Anderson: Do you think con­ver­sa­tion actu­al­ly mat­ters? Is that what ends up mak­ing these big changes happen?

Evans: I don’t know how much con­ver­sa­tion per­haps mat­ters on a glob­al scale. I think con­ver­sa­tion mat­ters because it’s one of the only things we can do for fun in life. You know what I mean? Like, if noth­ing else, then dis­course is stim­u­lat­ing and engag­ing and fun, and there is a sense of dis­cov­ery and curios­i­ty and play in a con­ver­sa­tion. In my mind, you know, that makes the indi­vid­ual expe­ri­ence worth­while. And I can’t say if that projects out­wards to the race. I hope that it does. I hope that that’s some­thing that scales up and is ben­e­fi­cial, but I don’t know. I think being in con­tact with lots of dif­fer­ent kinds of thinkers and lots of dif­fer­ent kinds of peo­ple who live their lives dif­fer­ent­ly from you and have dif­fer­ent points of view makes you as an indi­vid­ual more cre­ative. And per­haps more excit­ed about day-to-day exis­tence. But if it strength­ens a com­mu­ni­ty and bet­ters the world? One can only hope.

Anderson: Are you opti­mistic about the future?

Evans: I think I am, you know. I think I real­ly. I’m para­noid about a lot of things, but I’m also opti­mistic, fundamentally.

Anderson: Huh. Explain that to me.

Evans: I mean, I rec­og­nize the pos­si­bil­i­ty that there are a lot of things can go wrong. It depends on my mood, you know. Sometimes I believe in some kind of hor­rif­ic techno-rapture that will destroy us all. And some­times I think that the more human beings are born on this Earth, the more solu­tions there are to our problems.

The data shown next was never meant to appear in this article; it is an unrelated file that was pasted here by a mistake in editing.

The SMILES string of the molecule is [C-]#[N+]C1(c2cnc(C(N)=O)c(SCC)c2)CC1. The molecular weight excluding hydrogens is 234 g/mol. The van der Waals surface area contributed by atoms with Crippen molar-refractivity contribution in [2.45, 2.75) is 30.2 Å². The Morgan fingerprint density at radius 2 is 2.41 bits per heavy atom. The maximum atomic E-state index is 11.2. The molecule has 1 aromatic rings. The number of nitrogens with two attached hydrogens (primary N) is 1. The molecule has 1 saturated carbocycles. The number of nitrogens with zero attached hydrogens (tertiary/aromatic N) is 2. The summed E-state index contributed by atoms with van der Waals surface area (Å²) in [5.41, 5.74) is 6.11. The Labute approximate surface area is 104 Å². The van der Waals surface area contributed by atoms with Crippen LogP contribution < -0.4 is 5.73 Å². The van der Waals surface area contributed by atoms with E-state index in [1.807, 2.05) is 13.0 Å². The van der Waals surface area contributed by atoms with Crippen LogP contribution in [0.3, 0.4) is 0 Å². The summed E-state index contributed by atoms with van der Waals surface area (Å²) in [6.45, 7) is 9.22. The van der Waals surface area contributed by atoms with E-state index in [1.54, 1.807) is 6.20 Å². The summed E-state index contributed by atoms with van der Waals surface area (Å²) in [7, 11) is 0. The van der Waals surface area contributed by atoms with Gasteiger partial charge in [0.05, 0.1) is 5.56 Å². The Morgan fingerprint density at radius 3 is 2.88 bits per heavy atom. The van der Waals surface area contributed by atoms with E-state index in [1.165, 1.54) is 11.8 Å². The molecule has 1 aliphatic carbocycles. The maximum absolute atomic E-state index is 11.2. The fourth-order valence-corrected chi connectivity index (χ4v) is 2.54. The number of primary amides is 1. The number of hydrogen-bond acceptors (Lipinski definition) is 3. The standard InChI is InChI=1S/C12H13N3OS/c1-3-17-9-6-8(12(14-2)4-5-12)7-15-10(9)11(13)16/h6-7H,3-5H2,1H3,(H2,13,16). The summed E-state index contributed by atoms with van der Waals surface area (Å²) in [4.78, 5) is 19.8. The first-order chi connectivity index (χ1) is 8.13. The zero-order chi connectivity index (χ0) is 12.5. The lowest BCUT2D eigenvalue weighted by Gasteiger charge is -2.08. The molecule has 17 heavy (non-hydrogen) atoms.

Aengus Anderson: So this was a very dif­fer­ent sort of conversation.

Micah Saul: It was. It was refresh­ing in some ways.

Anderson: With some of the oth­er ones, when I’ve gone in I’ve kind of known like, okay, this thinker pur­sues this idea, and they’ve devel­oped a the­sis about it, and we’ll explore that. And I can kind of go through all the motions in advance and real­ly know a lot of the con­tours that the con­ver­sa­tion­al will take. Whereas with Claire, I did­n’t know quite as much, and it was excit­ing to sort of jump into this con­ver­sa­tion, go, Okay, where is it going to go?” and then dis­cov­er that she’s just real­ly inter­est­ed in con­ver­sa­tion and is real­ly open-minded. And it felt like we were able to talk through a lot of ideas. And so let’s jump in with YACHT’s ideas, and then we’ll talk more about oth­er things that Claire and I discussed.

Saul: Yeah, that sounds good. So, I think the most impor­tant thing I real­ly got was their idea of self-empowerment. Like, every­body sort of makes their own life, makes their own uni­verse. Everybody is the cen­ter of the uni­verse. Yeah, it’s very much a do your own thing philosophy. 

Anderson: Now, what do you think Torcello would think of that? On one hand, I can see YACHT work­ing with­in our cur­rent cul­tur­al con­text and send­ing these mes­sages of be who you want to be” to peo­ple who real­ly need that mes­sage. In that way it made me think of Colin Camerer talk­ing about what’s good about tech­nol­o­gy? Well, the gay teen in the small town in Oklahoma has a ray of hope.

Saul: Right, right.

Anderson: And so I see YACHT in a way being that ray of hope. But what would Torcello say? That’s going to be my new bracelet.

Saul: Well I mean, you you men­tion it briefly in your con­ver­sa­tion with her when you ask her, is is this cul­tur­al rel­a­tivism. The answer to that, it’s not cut and dry. So, they are first and fore­most espous­ing an artis­tic phi­los­o­phy. This phi­los­o­phy is meant to be applied to music or art. 

Anderson: I think that’s a real­ly impor­tant dis­tinc­tion we need to make.